World’s Heaviest Schrödinger’s Cat States Achieved Thanks to Advanced Quantum Control
According to the Schrödinger equation, a physical system can be in any linear combination of its possible states. While the logic of this principle is routinely validated for microscopic systems, it is still unclear why we do not observe macroscopic objects – like cats – to be in superpositions. That’s where cat states start to play a key role. In this blog post, we delve into the fascinating world of Schrödinger’s cat states and share the groundbreaking achievement by Prof. Yiwen Chu and her team at ETH Zurich, who have shattered the world record for the heaviest object observed in a superposition of states thanks to their innovative use of advanced quantum control techniques, including Quantum Machines’ OPX+.
Letting Schrödinger’s Cat States Out of the Bag
A cat state is a quantum state composed of two diametrically opposed conditions at the same time, such as the possibility that a cat is simultaneously alive and dead. The term ‘cat state’ refers to any other quantum superposition involving two macroscopically distinct states. Such cat states have been experimentally realized in multiple ways and at various scales . Why is it that we can successfully create a microscopic cat state but encounter challenges when attempting to achieve macroscopic cat states where the cats don’t exhibit the desired behavior?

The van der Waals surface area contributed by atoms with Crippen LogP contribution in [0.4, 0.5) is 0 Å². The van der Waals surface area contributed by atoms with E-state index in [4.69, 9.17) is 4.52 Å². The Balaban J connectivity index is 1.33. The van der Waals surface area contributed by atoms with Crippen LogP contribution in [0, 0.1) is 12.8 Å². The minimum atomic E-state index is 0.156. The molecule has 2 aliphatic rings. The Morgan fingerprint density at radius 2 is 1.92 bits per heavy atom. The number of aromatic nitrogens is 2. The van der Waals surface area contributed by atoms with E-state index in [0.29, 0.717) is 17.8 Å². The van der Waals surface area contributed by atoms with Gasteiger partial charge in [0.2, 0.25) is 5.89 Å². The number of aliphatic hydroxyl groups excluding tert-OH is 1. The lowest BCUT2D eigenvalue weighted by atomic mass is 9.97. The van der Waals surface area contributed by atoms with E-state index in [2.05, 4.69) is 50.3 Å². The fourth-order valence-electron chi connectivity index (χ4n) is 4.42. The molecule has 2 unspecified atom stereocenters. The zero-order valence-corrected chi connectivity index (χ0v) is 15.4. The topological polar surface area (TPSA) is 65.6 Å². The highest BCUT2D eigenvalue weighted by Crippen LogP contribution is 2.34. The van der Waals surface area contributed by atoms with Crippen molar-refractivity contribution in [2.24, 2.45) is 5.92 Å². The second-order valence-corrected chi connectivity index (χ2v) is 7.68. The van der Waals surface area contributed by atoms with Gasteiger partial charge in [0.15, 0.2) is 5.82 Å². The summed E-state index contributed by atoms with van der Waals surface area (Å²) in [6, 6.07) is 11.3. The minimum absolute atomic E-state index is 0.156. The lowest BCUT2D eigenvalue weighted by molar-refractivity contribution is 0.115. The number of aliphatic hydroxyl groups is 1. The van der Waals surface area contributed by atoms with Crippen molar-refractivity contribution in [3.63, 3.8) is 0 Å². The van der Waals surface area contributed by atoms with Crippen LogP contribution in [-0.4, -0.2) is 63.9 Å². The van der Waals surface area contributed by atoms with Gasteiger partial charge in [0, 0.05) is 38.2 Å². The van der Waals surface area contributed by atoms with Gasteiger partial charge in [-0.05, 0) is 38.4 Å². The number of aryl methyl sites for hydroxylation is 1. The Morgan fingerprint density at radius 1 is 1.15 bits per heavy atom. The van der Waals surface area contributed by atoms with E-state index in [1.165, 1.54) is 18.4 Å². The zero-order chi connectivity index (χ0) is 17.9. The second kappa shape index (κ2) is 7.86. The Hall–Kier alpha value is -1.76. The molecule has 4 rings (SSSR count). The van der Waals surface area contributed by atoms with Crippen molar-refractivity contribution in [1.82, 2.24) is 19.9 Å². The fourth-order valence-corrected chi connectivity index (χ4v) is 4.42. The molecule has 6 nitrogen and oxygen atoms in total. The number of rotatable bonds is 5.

Factors such as increased interactions with the surrounding environment, thermal effects, and coupling with unwanted degrees of freedom contribute to the loss of coherence and the breakdown of the quantum superposition required for the cat states to persist. Hence, maintaining quantum coherence becomes increasingly challenging as the system’s size and mass grow, hindering the successful realization of quantum cat states in heavier systems. Scaling up the size of these states can be helpful to shed light on the boundary between the quantum and the classical worlds. That’s why we are thrilled to witness the groundbreaking achievement of a new world record being shattered by Marius Bild and Prof. Yiwen Chu’s group at ETH Zurich  with the help of Quantum Machines’ OPX+.